The diagnosis of intussusception is usually made after a complete physical examination , medical history, and series of imaging studies. In children, the pediatrician may suspect the diagnosis on the basis of such symptoms as abdominal pain, fever, vomiting, and "currant jelly" stools, which consist of blood-streaked mucus and pieces of the tissue that lines the intestine. When the doctor palpates (feels) the child's abdomen, he or she will typically find a sausage-shaped mass in the right lower quadrant of the abdomen. Diagnosis of intussusception in adults, however, is much more difficult, partly because the disorder is relatively rare in the adult population.
X rays may be taken of the abdomen with the patient lying down or sitting upright. Ultrasonography (an imaging technique that uses high-frequency sounds waves to visualize structures inside the body) and computed tomography (an imaging technique that uses x rays to produce two-dimensional cross-sections on a viewing screen) are also used to diagnose intussusception. A contrast enema is a diagnostic tool that has the potential to reduce the intussusception; during this procedure, x-ray photographs are taken of the intestines after a contrast material such as barium or air is introduced through the anus.
Children diagnosed with intussusception are started on intravenous (IV) fluids and nasogastric decompression (in which a flexible tube is inserted through the nose down to the stomach) in an effort to avoid surgery. An enema may also be given to the patient, as 40–90% of cases are successfully treated by this method. If these noninvasive treatments fail, surgery becomes necessary to relieve the obstruction.
There is some controversy among doctors about the usefulness of barium enemas in reducing intussusceptions in adults. In general, enemas are less successful in adults than in children, and surgical treatment should not be delayed.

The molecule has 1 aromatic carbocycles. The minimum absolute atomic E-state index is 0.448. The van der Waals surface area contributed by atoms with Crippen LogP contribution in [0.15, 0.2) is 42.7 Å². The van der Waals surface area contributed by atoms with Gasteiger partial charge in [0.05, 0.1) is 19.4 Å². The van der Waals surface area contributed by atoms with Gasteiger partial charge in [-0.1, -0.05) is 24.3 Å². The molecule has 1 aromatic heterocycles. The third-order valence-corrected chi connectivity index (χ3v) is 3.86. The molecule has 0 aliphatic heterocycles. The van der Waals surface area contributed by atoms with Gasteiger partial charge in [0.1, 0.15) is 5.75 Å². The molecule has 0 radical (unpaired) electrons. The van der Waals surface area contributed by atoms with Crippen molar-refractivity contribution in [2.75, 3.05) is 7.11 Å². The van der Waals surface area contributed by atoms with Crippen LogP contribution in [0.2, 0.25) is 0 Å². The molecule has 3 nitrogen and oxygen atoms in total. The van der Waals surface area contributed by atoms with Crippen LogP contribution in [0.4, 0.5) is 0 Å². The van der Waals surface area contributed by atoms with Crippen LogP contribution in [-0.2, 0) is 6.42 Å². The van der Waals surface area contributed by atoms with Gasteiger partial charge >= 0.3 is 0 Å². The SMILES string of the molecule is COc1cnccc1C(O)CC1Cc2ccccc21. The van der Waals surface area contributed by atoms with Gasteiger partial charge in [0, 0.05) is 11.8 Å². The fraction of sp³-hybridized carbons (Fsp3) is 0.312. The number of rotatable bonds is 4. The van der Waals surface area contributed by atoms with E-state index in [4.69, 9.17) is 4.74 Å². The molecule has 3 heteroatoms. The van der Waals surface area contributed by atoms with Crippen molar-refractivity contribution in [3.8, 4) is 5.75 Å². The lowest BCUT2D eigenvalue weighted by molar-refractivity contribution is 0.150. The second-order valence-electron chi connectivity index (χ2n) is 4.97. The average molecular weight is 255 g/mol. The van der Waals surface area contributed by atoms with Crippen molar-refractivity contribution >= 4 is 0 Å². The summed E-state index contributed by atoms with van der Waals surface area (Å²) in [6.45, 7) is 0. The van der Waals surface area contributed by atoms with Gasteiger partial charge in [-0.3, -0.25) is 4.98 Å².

After surgical treatment of an intussusception, the patient is given fluids intravenously until bowel function returns; he or she may then be allowed to resume a normal diet. Follow-up care may be indicated if the intussusception occurred as a result of a specific condition (e.g., cancerous tumors).
Complications associated with intussusception reduction include reactions to general anesthesia; perforation of the bowel; wound infection; urinary tract infection; excessive bleeding; and formation of adhesions (bands of scar tissue that form after surgery or injury to the abdomen).
If intussusception is treated in a timely manner, most patients are expected to recover fully, retain normal bowel function, and have only a small chance of recurrence. The mortality rate is lowest among patients who are treated within the first 24 hours.
Intussusception recurs in approximately 1–4% of patients after surgery, compared to 5–10% after nonsurgical reduction. Adhesions form in up to 7% of patients who undergo surgical reduction. The rate of intussusception-related deaths in Western countries is less than 1%.
Such nonsurgical techniques as the administration of IV fluids, bowel decompression with a nasogastric tube, or a therapeutic enema are often successful in reducing intussusception. Patients whose symptoms point to bowel perforation or strangulation, however, require immediate surgery. If left untreated, gangrene of the bowel is almost always fatal.
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American Academy of Family Physicians. PO Box 11210, Shawnee Mission, KS 66207. (800) 274-2237. http://www.aafp.org .
American Academy of Pediatrics. 141 Northwest Point Blvd., Elk Grove Village, IL 60007-1098. (847) 434-4000. http://www.aap.org .
American College of Radiology. 1891 Preston White Dr., Reston, VA 20191-4397. (800) 227-5463. http://www.acr.org .
Stephanie Dionne Sherk
Intussusception reduction is usually performed in a hospital operating room under general anesthesia. The operation may be performed by a general surgeon, a pediatric surgeon (in the case of pediatric intussusception), or a colorectal surgeon (a medical doctor who focuses on the surgical treatment of diseases of the colon, rectum, and anus).